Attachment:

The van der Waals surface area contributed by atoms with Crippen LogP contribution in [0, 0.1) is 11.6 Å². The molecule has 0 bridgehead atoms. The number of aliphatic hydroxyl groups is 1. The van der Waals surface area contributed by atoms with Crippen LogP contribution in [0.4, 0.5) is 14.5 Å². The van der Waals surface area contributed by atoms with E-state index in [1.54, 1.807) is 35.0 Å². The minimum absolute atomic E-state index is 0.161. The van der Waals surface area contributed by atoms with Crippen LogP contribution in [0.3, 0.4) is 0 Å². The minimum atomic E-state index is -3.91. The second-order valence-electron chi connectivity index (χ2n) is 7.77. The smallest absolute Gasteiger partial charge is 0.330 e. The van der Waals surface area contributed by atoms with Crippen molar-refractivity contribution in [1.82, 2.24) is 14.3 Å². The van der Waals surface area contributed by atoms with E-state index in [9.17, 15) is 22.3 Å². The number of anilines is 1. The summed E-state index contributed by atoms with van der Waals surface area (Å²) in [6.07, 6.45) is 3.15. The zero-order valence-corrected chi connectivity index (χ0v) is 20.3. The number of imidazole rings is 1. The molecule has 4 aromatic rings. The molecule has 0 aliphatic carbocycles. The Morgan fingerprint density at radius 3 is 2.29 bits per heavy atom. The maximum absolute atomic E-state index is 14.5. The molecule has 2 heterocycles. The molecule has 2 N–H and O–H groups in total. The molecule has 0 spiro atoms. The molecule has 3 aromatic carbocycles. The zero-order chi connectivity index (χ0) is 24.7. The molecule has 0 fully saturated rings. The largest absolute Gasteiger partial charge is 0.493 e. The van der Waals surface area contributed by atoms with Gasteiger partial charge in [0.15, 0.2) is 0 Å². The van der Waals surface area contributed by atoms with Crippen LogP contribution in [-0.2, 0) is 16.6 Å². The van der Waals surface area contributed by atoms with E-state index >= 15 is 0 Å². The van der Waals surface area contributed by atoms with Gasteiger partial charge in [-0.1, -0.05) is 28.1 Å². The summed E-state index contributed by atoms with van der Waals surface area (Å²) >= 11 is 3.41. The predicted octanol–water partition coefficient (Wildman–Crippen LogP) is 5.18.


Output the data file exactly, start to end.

The van der Waals surface area contributed by atoms with Crippen LogP contribution in [0, 0.1) is 11.6 Å². The molecule has 0 bridgehead atoms. The number of aliphatic hydroxyl groups is 1. The van der Waals surface area contributed by atoms with Crippen LogP contribution in [0.4, 0.5) is 14.5 Å². The van der Waals surface area contributed by atoms with E-state index in [1.54, 1.807) is 35.0 Å². The minimum absolute atomic E-state index is 0.161. The van der Waals surface area contributed by atoms with Crippen LogP contribution in [0.3, 0.4) is 0 Å². The minimum atomic E-state index is -3.91. The second-order valence-electron chi connectivity index (χ2n) is 7.77. The smallest absolute Gasteiger partial charge is 0.330 e. The van der Waals surface area contributed by atoms with Crippen molar-refractivity contribution in [1.82, 2.24) is 14.3 Å². The van der Waals surface area contributed by atoms with E-state index in [9.17, 15) is 22.3 Å². The number of anilines is 1. The summed E-state index contributed by atoms with van der Waals surface area (Å²) in [6.07, 6.45) is 3.15. The zero-order valence-corrected chi connectivity index (χ0v) is 20.3. The number of imidazole rings is 1. The molecule has 4 aromatic rings. The molecule has 0 aliphatic carbocycles. The Morgan fingerprint density at radius 3 is 2.29 bits per heavy atom. The maximum absolute atomic E-state index is 14.5. The molecule has 2 heterocycles. The molecule has 2 N–H and O–H groups in total. The molecule has 0 spiro atoms. The molecule has 3 aromatic carbocycles. The zero-order chi connectivity index (χ0) is 24.7. The molecule has 0 fully saturated rings. The largest absolute Gasteiger partial charge is 0.493 e. The van der Waals surface area contributed by atoms with Gasteiger partial charge in [0.15, 0.2) is 0 Å². The van der Waals surface area contributed by atoms with Crippen LogP contribution in [-0.2, 0) is 16.6 Å². The van der Waals surface area contributed by atoms with E-state index >= 15 is 0 Å². The van der Waals surface area contributed by atoms with Gasteiger partial charge in [-0.1, -0.05) is 28.1 Å². The summed E-state index contributed by atoms with van der Waals surface area (Å²) >= 11 is 3.41. The predicted octanol–water partition coefficient (Wildman–Crippen LogP) is 5.18.